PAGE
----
This piece of e-mail creative from the National Football League seemed to scream, “Hello! Hello! Can you hear me?” It practically jumped out of my inbox and strangled me.
It shouts with all caps and, for sure, is the biggest button I have ever seen in an e-mail. It is bigger than the logo, for crying out loud. Not only is it an excessively large graphic, it has a totally generic call to action: “click here.”
Seriously? That is so 1998, and people are smarter than that now and know they can click on what looks like a button. The NFL must think that if it shows tickets and a giant “click here” button, my brain would switch off and I would click immediately, based on my primordial, football-loving instinct.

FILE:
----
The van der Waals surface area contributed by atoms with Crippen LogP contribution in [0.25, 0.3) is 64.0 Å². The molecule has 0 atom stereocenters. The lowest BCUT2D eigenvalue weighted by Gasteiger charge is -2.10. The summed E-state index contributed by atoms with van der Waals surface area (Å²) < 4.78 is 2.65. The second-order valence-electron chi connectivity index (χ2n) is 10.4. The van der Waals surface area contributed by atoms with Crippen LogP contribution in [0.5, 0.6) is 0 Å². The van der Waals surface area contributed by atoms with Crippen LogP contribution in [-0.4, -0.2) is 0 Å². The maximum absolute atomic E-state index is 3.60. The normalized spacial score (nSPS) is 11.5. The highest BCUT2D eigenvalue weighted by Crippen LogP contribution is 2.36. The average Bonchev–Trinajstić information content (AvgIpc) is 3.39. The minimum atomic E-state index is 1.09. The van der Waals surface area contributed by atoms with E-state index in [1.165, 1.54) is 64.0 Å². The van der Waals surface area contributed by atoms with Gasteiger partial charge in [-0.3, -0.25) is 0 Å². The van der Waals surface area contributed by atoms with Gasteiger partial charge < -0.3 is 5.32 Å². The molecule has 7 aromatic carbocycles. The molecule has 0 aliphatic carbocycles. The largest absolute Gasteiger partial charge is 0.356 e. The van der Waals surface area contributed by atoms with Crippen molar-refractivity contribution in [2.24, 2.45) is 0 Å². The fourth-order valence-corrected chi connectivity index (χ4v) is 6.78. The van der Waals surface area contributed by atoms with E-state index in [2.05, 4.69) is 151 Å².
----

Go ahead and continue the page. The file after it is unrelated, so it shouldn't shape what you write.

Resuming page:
However, the NFL does a lot of things right in this e-mail. It promotes the vanity URL, and they let it stand as a single and concise message without getting carried away with cross-promotions. It also has a direct and clear headline, and it looks and feels like the league’s brand. So why did the league have to blow all that good work up by including this sledgehammer of a button?
All in all, the NFL does an amazing job of e-mail marketing. However, with this particular e-mail, it went over the top on design and used vague language in its call to action — thereby canceling out a really compelling message. Maybe if it had just added a few exclamation points to the button, I would have felt better.
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